Xena, a mighty Warrior Princess with a dark past, sets out to redeem herself. She is joined by small town bard, Gabrielle. Together they journey the ancient world and fight for the greater good against ruthless Warlords and Gods.
When a twenty-something computer geek inadvertently downloads critical government secrets into his brain, CIA and NSA assign two agents to protect him and exploit such knowledge, turning his life upside down.
Meet Georgia Lass (who prefers to be called George). She is a young Seattle college dropout who is unhappy with life. She is always at odds with her mom, Joy. One day coming back from her ... See full summary »
Xena,once known as "Destroyer of Nations," tries to redeem herself by fighting for the greater good. On her quest, she meets Gabrielle, a small town bard hungry for adventure. Together they take down some of the worlds most formidable opponents, even the gods! Written by
Willie Nelson Crane Jr
The shows first two seasons were shot in 4:3 aspect ratio. From the third episode of the third season onwards (the first two episodes were actually shot at the end of season 2), it was filmed in 16:9 widescreen. See more »
Here's the thing, see, about XENA - the fantasy action show telling the tale of the formerly evil Xena, now a force for good, and Gabrielle the Amazon Queen, her warrior/bard partner.
You have two really beautiful women dressed in impractical leather goods flitting about the Ancient World wielding shiny weapons with great skill and nary a thought to chronology or historical accuracy. You have the relentless modern American speech. You have the over-discussed, over-analysed and highly subjective element of "lesbian subtext". You have campy humour, sly winks at the audience, over-the-top fight sequences, and more dialogue limited to the screaming of each other's names than the second half of Titanic.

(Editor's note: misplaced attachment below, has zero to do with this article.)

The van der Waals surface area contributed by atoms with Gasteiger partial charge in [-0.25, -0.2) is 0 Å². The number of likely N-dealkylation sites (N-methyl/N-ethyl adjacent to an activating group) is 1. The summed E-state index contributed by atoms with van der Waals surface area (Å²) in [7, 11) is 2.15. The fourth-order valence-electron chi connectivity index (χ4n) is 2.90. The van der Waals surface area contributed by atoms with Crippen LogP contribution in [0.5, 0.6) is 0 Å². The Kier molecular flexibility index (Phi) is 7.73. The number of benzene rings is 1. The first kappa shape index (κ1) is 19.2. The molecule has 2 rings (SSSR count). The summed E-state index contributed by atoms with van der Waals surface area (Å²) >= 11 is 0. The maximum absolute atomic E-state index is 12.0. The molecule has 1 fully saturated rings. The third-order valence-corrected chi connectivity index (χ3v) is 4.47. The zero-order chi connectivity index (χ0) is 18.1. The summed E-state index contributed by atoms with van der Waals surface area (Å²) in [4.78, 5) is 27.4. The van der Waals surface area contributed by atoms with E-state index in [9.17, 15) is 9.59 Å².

You have re-used extras, recycled sets, a bikini-clad Aphrodite spouting Valley-girl speech, a penchant for killing off popular guest stars, TWO man-free pregnancies, high angst levels, a range of episodes that swing madly from dark violence to Andrew Lloyd-Webber style musicals and from intense drama to slapstick comedy.
You have strong female leads who accept responsibility for their choices and their actions, good and bad. You have really beautiful scenery in the form of New Zealand. You have great chemistry between the two stars, and you have enough smarts to know how to combine all of these things into a show that succeeds more than it fails.
Give it a chance. I promise, ten episodes and you'll be hooked. In short, XENA: WARRIOR PRINCESS is smart TV pretending that it's dumb. Which is just fine by me, thanks.
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